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U.S. colleges see highest enrollment jump in 40 years.

WASHINGTON (AP) — The nation's colleges are attracting record numbers of new students as more Hispanics finish high school and young adults opt to pursue a higher education rather than languish in a weak job market.

A study released Wednesday by the Pew Research Center highlights the growing diversity in higher education amid debate over the role of race in college admissions and controversy over Arizona's new ban on ethnic studies in public schools.

Newly released government figures show that freshman enrollment surged 6% in 2008 to a record 2.6 million, mostly due to rising minority enrollment. That is the highest increase since 1968 during the height of the Vietnam War, when young adults who attended college could avoid the military draft.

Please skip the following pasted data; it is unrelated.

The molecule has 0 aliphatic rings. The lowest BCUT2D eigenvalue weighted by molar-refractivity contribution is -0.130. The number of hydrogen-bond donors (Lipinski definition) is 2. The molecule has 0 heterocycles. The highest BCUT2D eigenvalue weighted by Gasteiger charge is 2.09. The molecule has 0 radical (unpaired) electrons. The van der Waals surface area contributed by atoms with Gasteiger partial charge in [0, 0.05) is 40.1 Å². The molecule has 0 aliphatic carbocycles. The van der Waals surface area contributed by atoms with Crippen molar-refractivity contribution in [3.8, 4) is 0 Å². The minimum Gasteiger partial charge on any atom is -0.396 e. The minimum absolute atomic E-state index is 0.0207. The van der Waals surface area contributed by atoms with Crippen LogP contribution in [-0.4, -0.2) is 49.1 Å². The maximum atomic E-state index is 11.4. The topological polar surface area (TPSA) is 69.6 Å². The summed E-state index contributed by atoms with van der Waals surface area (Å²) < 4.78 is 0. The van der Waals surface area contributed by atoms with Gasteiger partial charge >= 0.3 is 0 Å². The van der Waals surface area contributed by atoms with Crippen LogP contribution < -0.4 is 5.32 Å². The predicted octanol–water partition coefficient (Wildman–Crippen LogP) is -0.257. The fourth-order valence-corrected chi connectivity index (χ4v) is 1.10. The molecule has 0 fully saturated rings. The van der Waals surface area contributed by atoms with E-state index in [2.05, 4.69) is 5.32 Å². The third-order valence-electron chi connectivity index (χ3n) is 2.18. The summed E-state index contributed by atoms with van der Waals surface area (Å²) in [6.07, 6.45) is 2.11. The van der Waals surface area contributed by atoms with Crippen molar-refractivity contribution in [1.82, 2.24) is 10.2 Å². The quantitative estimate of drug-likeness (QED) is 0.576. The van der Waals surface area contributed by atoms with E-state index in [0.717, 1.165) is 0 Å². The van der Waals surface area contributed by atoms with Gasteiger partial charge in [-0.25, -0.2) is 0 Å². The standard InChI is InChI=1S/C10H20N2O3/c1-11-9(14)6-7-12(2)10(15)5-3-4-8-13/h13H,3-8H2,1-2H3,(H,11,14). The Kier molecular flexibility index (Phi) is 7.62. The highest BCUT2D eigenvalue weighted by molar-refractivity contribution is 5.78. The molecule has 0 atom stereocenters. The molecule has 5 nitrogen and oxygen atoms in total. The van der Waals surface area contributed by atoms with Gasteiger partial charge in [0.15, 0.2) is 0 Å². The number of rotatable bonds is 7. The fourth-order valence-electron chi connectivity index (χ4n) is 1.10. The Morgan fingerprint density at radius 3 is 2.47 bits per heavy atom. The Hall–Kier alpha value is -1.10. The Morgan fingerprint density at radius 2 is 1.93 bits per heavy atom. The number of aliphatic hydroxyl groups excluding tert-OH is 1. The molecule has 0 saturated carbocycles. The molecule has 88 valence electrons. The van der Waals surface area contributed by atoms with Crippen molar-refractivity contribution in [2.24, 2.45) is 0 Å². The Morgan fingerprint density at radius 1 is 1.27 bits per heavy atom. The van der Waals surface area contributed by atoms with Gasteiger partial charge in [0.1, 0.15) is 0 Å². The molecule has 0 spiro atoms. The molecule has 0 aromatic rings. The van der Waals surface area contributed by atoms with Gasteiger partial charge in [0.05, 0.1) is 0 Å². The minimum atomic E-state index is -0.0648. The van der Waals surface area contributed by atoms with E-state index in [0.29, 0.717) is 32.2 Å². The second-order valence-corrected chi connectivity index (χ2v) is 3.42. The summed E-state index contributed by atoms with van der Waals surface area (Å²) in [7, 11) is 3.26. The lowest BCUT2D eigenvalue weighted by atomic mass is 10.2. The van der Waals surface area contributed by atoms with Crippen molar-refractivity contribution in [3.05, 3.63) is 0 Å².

Almost three-quarters of the freshman increases in 2008 were minorities, of which the largest share was Hispanics

Among the findings:

• Freshman enrollment of Hispanics in higher education jumped by 15% in 2008, compared to 8% for blacks, 6% for Asians and 3% for whites.
• The share of 18- to 24-year-olds who earned a high school diploma reached an all-time high of 85%, up from 84% in 2007. Among Asians, the number was 92%, whites 90%, blacks 79% and Hispanics 70%.
• Colleges showing the largest freshmen increases included Fresno City College in California, jumping 448% to 2,998 students; Arizona State University, rising 21% to 8,458; and American Public University System in West Virginia, increasing 332% to 121 students.

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